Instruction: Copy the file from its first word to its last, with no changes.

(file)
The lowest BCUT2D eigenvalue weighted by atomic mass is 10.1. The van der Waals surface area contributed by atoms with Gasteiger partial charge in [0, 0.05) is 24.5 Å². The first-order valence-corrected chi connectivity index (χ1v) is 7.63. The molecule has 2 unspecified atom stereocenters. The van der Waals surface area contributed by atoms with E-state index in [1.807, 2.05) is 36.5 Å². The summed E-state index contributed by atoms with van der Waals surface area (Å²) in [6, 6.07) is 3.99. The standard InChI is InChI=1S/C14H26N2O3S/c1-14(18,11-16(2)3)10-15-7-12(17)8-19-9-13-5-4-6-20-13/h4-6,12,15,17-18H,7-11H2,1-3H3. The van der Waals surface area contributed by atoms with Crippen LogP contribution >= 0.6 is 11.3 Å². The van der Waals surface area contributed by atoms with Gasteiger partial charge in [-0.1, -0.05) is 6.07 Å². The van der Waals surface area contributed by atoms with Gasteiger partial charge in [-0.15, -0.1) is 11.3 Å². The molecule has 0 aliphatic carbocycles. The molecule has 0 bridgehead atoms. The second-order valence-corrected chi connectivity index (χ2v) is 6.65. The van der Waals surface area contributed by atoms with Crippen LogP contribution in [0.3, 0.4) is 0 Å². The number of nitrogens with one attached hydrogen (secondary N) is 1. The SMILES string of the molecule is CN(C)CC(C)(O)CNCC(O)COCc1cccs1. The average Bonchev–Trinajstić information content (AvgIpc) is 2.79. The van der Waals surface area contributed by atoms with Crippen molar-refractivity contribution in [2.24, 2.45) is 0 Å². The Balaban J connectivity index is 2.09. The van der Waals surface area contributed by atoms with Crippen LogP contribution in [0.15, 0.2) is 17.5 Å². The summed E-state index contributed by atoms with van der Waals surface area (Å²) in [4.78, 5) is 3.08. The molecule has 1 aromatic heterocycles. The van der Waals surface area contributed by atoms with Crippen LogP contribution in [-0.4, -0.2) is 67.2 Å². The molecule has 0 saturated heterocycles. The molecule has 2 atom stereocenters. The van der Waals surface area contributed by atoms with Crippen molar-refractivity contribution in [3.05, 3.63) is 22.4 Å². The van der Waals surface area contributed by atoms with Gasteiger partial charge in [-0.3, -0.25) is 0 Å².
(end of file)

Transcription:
The lowest BCUT2D eigenvalue weighted by atomic mass is 10.1. The van der Waals surface area contributed by atoms with Gasteiger partial charge in [0, 0.05) is 24.5 Å². The first-order valence-corrected chi connectivity index (χ1v) is 7.63. The molecule has 2 unspecified atom stereocenters. The van der Waals surface area contributed by atoms with E-state index in [1.807, 2.05) is 36.5 Å². The summed E-state index contributed by atoms with van der Waals surface area (Å²) in [6, 6.07) is 3.99. The standard InChI is InChI=1S/C14H26N2O3S/c1-14(18,11-16(2)3)10-15-7-12(17)8-19-9-13-5-4-6-20-13/h4-6,12,15,17-18H,7-11H2,1-3H3. The van der Waals surface area contributed by atoms with Crippen LogP contribution >= 0.6 is 11.3 Å². The van der Waals surface area contributed by atoms with Gasteiger partial charge in [-0.1, -0.05) is 6.07 Å². The van der Waals surface area contributed by atoms with Gasteiger partial charge in [-0.15, -0.1) is 11.3 Å². The molecule has 0 aliphatic carbocycles. The molecule has 0 bridgehead atoms. The second-order valence-corrected chi connectivity index (χ2v) is 6.65. The van der Waals surface area contributed by atoms with Crippen LogP contribution in [0.3, 0.4) is 0 Å². The number of nitrogens with one attached hydrogen (secondary N) is 1. The SMILES string of the molecule is CN(C)CC(C)(O)CNCC(O)COCc1cccs1. The average Bonchev–Trinajstić information content (AvgIpc) is 2.79. The van der Waals surface area contributed by atoms with Crippen molar-refractivity contribution in [2.24, 2.45) is 0 Å². The Balaban J connectivity index is 2.09. The van der Waals surface area contributed by atoms with Crippen LogP contribution in [0.15, 0.2) is 17.5 Å². The summed E-state index contributed by atoms with van der Waals surface area (Å²) in [4.78, 5) is 3.08. The molecule has 1 aromatic heterocycles. The van der Waals surface area contributed by atoms with Crippen LogP contribution in [-0.4, -0.2) is 67.2 Å². The molecule has 0 saturated heterocycles. The molecule has 2 atom stereocenters. The van der Waals surface area contributed by atoms with Crippen molar-refractivity contribution in [3.05, 3.63) is 22.4 Å². The van der Waals surface area contributed by atoms with Gasteiger partial charge in [-0.3, -0.25) is 0 Å².